<p>@Goldenpooch,
What is your race?
I don’t think that “most” people are racist. I do think that “some” people are racist and some of them do say very mean things to your face (and mean things behind your back) which can be hurtful.</p>

<p>Why does it matter?</p>

<p>I always thought as a parent it was important to let my kid know that life wouldn’t always be fair or that people would always treat you nicely, but so what. Never allow yourself to use it as an excuse to feel sorry for yourself or to rationalize why you may have it tougher than someone else. Your self-worth is not defined by others. Only you can do that. </p>

<p>It’s time someone told these kids exactly what every parent should always tell their kids. Stop wallowing in self-pity and look for the good in those around you… Most people will judge you for the right reasons, so focus your energy on them, not the ones who want to do you harm. Unfortunately, these kids are listening to people who are encouraging the self-defeating behavior in which they are currently engaged. </p>

<p>@Goldenpooch, you are right when you say that other peoples opinions shouldn’t define us and we shouldn’t use it as an excuse or whatever.</p>

<p>BUT, this issue isn’t as simple as “life isn’t fair, deal with it”. NO.</p>

<p>It’s about changing their perception. Coz if everyone starts accepting stuff like racism and homophobia as another one of life’s inevitable aspects, then it will never end. You can’t just shove issues like this under the carpet and tell the victims to toughen up!</p>

<p>It isn’t about self-pity either. They are students at Harvard, for what it’s worth I really doubt that they pity themselves or feel any less about themselves. If anything, they are brave to have taken a stand.</p>

<p>If it wasn’t for movements like this, women won’t have the rights they do right now. Nor will the LGBTQ community.</p>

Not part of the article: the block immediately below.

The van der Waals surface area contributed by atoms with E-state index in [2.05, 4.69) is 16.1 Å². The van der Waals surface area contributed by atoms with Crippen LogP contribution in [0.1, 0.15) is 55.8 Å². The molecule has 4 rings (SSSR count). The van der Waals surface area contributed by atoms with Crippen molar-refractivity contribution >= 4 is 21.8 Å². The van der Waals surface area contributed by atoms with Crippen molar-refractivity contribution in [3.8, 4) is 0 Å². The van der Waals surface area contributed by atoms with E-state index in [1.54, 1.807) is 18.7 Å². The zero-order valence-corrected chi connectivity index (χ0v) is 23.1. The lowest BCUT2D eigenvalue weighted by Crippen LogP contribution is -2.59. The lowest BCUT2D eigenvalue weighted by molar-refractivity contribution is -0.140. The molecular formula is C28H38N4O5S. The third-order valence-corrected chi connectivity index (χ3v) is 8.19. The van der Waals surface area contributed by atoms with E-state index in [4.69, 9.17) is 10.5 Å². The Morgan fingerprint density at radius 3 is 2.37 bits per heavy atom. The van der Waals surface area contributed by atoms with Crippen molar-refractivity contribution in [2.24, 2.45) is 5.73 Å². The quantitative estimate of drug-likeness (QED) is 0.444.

<p>I’m sorry but life isn’t that straightforward. Ignoring the bad and focusing on the good looks noble in books and tv shows. In real life, the bad DOES affect the good in one way or another and so it is of utmost importance for us to try and correct it. If not for ourselves then for the ones who will come after us.</p>

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<p>I bet if you asked most of the people who said those things, they wouldn’t consider themselves to be racist. In fact the person who said “I don’t see color,” was probably trying be the exact opposite. Many of the others were probably people trying to be funny. Hopefully this campaign will get people to see that even though they don’t think of themselves as racist, what they say can be. Unfortunately, for some reason people seem to get super defensive when confronted with the idea that they may be racist, or say racist things.</p>

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<p>No one is having their perception of white people colored, and most, if not all, of those comments could have been made by people of any race</p>

<p>Sure, it is true that it is better for the objects of these stupid remarks to try not to take them to heart: one needs to try not to let this kind of stuff take up too much mental/emotional space. BUT… more to the point, the dopes who say this stuff without thinking need to be confronted with it so that they can <em>realize</em> what they are doing and STOP. And the mean-spirited people who deliberately insult and demean others need to receive the strong message that they aren’t going to get away with it any longer.</p>

<p>@barrons, I don’t understand why your wife would say that. It sounds like she is apologizing for your ethnicity. It’s like she saying, “Yeah, he’s Latino, but don’t worry, he’s really ONE OF US.”</p>